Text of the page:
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Weird things do not usually happen to Art Bernsteinexcept once in a great while and, for some reason, almost always when hiking. Here, the veteran guidebook author offers sixteen compelling stories of strange-but-true events that occurred while he was exploring the great outdoors. Sometimes poignant, always witty, these tales of unexplained phenomena, mythical beasts, and unusual incidents cover ground from the Grand Canyon to the Florida Everglades, and they include such hair-raising incidents as a chance encounter with the mysterious Lady in the Woods and being stalked by a herd of mad deer.
|Edition description:||Second Edition|
|Product dimensions:||6.00(w) x 8.90(h) x 0.70(d)|
About the Author
Art Bernstein is the author of 13 nature and hiking guides, including Falcon's Hiking Oregon's Southern Cascades and Siskiyous, and is an avid hiker and naturalist with in M.S. in Natural Resource Management from the University of Michigan. He has lived in Grants Pass, Oregon, since 1970, and he claims that weird things have only happened to him on 13 of his hundreds of hikes over the years.
Read an Excerpt
I don’t know if it was the rising moon that touched off the deer or not. All I know is that with the moonrise, anything that moved outside the tent was projected in shadow on the feeble layer of nylon that protected us from all outside threat.I first noticed the moving shadows when a gentle breeze shook the scraggly pine tree. Looking up at the tent wall through the darkness, the shadowy motion resembled the claw hands of a witch grasping at our tiny shelter. The sight made my stomach lurch and triggered a brief squirt of adrenaline, until I figured out what it was. A while later, when the rustling noises outside began increasing in frequency and volume, I attributed it to the wind. Until I saw the shadow of a deer on the side of the tent, projected to twice the size of a grizzly bear. This time there was no question: That definitely had not been a tree branch. Sweat or no sweat, I climbed into my sleeping bag and pulled it over my head. I did not mention to Brian what I’d seen. I hadn’t heard from him in a while, and if he was asleep I saw no reason to disturb him. On glimpsing the deer shadow, however, I knew that my own night’s sleep was pretty much shot.“Did you see that?” Brian whispered. “Yeah. Our friends are back.”“Get the hell out of here!” Brian hollered at them. And the shadow dutifully trotted off. But not for long. As they had done during dinner, the deer shadows began circling our camp in an endless procession, drawing gradually closer. Hollering caused them to back off at first but they gradually got used to it and began ignoring us. After a while the circle around our tent was so tight, we could hear the deer brushing against the nylon with a soft swoosh.This went on for hours. We debated packing up and leaving but decided against it. We might find our way out of the valley and up to Deer Creek Lake by the light of the full moon. However, the tent, as frail as it was, represented our only defense. Once outside, there was no telling what might happen. At around 2:00 a.m., lying huddled in my sleeping bag, watching the shadows go around and around and around, I reached my limit. Rage, fatigue, frustration, and confusion welled up inside me.“GET THE HELL OUT OF HERE!” I screamed, jumped out of my sleeping bag, rose to my knees and began pounding the side of the tent with my fists. “GET OUT, GET OUT, GET OUT!” Once I started, I couldn’t stop. I was vaguely aware of Brian trying to calm me down but it was just too much. I continued yelling for ten minutes.Fortunately, Brian’s tent was pretty strong. I came close to knocking it over or ripping it but in the end, no harm was done. I only wished my pounding made a little more noise. It made virtually none. “Feel better?” Brian asked, when I finally calmed down. “I guess,” I whispered.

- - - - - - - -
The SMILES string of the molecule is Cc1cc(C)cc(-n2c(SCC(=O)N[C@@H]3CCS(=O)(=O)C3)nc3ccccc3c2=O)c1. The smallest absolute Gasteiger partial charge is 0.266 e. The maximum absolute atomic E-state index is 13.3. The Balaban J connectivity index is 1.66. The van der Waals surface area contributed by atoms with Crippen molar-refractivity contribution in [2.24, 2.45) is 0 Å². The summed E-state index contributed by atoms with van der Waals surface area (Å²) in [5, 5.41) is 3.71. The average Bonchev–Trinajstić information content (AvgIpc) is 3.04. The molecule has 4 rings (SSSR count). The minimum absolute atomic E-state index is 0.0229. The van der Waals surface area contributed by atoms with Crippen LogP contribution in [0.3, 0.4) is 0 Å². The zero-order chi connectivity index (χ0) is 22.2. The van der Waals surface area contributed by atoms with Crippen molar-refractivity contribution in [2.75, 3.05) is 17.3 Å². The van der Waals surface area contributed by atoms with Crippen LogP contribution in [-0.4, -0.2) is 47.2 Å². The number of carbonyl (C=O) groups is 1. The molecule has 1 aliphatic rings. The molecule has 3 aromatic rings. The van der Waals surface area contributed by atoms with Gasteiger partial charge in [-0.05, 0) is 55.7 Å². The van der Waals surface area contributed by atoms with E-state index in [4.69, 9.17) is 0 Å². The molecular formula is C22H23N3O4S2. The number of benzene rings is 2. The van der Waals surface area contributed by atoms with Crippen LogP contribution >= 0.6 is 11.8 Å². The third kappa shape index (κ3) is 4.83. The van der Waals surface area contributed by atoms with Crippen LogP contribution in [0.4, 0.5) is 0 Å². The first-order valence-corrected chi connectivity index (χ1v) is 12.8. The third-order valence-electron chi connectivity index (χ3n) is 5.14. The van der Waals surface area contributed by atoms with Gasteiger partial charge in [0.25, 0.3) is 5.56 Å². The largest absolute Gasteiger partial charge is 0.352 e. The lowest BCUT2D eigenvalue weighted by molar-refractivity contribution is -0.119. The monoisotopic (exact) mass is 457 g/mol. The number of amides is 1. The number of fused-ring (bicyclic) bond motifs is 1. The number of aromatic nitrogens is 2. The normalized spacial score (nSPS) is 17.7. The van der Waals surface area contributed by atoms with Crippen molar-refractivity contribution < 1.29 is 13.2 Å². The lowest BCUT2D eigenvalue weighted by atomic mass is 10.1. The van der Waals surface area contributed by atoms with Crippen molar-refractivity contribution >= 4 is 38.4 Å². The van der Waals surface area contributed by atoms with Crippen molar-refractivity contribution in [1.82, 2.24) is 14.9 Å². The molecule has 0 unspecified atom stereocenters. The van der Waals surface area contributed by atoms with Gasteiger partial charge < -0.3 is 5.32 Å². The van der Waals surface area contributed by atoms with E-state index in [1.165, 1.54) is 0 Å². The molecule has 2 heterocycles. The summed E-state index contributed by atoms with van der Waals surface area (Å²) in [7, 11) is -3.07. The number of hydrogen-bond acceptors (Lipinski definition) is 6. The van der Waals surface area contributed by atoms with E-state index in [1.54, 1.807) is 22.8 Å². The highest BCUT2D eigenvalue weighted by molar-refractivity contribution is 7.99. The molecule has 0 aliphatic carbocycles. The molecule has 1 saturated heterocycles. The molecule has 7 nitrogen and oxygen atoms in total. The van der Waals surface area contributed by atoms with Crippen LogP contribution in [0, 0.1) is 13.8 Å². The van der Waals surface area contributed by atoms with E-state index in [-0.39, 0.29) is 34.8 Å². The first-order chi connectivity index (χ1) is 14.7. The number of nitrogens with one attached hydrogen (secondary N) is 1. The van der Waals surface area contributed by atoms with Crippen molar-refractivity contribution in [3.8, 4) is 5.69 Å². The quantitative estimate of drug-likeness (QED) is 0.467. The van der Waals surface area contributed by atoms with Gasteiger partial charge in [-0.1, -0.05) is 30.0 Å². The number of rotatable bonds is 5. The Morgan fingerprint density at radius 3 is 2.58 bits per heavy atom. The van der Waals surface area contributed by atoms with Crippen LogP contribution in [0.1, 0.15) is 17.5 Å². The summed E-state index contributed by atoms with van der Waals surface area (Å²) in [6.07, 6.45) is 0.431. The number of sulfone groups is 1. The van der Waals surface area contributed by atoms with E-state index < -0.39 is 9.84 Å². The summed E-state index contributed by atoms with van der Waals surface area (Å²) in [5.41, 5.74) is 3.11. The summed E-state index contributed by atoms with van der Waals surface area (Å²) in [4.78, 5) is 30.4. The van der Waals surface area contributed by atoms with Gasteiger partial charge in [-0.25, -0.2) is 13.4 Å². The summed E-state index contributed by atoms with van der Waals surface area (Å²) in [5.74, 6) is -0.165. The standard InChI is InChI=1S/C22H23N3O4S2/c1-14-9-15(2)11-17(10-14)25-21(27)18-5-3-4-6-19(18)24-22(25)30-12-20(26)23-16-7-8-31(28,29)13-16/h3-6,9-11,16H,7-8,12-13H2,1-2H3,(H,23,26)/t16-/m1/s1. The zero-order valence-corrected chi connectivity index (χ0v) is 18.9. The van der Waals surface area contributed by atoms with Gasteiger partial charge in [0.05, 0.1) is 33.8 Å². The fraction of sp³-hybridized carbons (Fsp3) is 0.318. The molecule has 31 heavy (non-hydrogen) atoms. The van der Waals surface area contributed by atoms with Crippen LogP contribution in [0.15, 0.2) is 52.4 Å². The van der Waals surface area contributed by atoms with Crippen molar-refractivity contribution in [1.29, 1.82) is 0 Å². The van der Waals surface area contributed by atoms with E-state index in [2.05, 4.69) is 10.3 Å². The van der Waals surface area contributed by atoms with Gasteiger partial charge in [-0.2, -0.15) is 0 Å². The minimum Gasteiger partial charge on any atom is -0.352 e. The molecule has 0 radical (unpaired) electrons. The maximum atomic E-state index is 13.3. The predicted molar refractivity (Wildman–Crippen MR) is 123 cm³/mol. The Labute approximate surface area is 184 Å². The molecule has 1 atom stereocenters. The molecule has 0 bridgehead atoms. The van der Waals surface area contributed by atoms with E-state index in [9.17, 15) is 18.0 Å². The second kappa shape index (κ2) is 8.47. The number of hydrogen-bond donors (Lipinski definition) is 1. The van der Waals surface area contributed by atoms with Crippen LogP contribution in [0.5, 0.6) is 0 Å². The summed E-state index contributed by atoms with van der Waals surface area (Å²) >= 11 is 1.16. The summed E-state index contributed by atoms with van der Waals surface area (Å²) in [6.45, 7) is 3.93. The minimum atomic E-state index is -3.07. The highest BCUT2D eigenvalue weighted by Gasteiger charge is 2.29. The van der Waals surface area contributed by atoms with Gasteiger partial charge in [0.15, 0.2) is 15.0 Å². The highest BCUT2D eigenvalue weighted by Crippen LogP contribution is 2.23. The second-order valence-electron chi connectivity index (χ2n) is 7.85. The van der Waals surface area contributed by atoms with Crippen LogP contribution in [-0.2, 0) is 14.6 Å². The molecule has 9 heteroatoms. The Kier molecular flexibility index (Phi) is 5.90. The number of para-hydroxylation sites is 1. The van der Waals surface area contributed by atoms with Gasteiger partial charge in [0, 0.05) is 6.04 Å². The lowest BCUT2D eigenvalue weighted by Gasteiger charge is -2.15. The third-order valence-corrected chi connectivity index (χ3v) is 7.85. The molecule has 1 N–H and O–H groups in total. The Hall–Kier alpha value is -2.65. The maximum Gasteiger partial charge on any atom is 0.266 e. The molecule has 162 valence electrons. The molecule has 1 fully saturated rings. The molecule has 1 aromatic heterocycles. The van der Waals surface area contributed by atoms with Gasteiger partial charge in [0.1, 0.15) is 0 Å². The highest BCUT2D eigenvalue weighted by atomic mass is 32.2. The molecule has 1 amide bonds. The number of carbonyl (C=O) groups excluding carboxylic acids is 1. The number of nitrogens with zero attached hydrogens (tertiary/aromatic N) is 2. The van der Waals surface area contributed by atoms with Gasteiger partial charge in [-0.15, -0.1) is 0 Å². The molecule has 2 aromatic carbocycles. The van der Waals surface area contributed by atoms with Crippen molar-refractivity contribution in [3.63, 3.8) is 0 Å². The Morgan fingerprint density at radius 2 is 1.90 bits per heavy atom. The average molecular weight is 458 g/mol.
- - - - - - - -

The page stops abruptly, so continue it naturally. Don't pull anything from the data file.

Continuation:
Table of Contents
Hike One. The First Hike Glen Helen Ecological Preserve, Yellow Springs, Ohio Hike Two. The Power Source Shasta-Trinity National Forest, California Hike Three. Panic on the Pacific Crest Sky Lakes Wilderness, Oregon Hike Four. Against Bears and Men Sycamore Canyon Wilderness, Arizona Hike Five. I Hear Footprints Everglades National Park, Florida Hike Six. Dream Trails Tahquamenon Falls, Michigan;
Mt. Rainier National Park, Washington Hike Seven. Cryptozoology Trinity Alps Wilderness, California Hike Eight. Mad Deer Trinity Alps Wilderness, California Hike Nine. On Beyond Bigfoot Big Bend National Park, Texas Hike Ten. The Weirdest Hike Ever Tongass National Forest, Alaska Hike Eleven. The Barrens Pinelands National Preserve, New Jersey Hike Twelve. The Black Butte Miracle Shasta-Trinity National Forest, California Hike Thirteen. The Lost Mountain Great Basin National Park, Nevada Hike Fourteen. A Voice Crying "In the Wilderness . . ."
Hells Canyon National Recreation Area, Oregon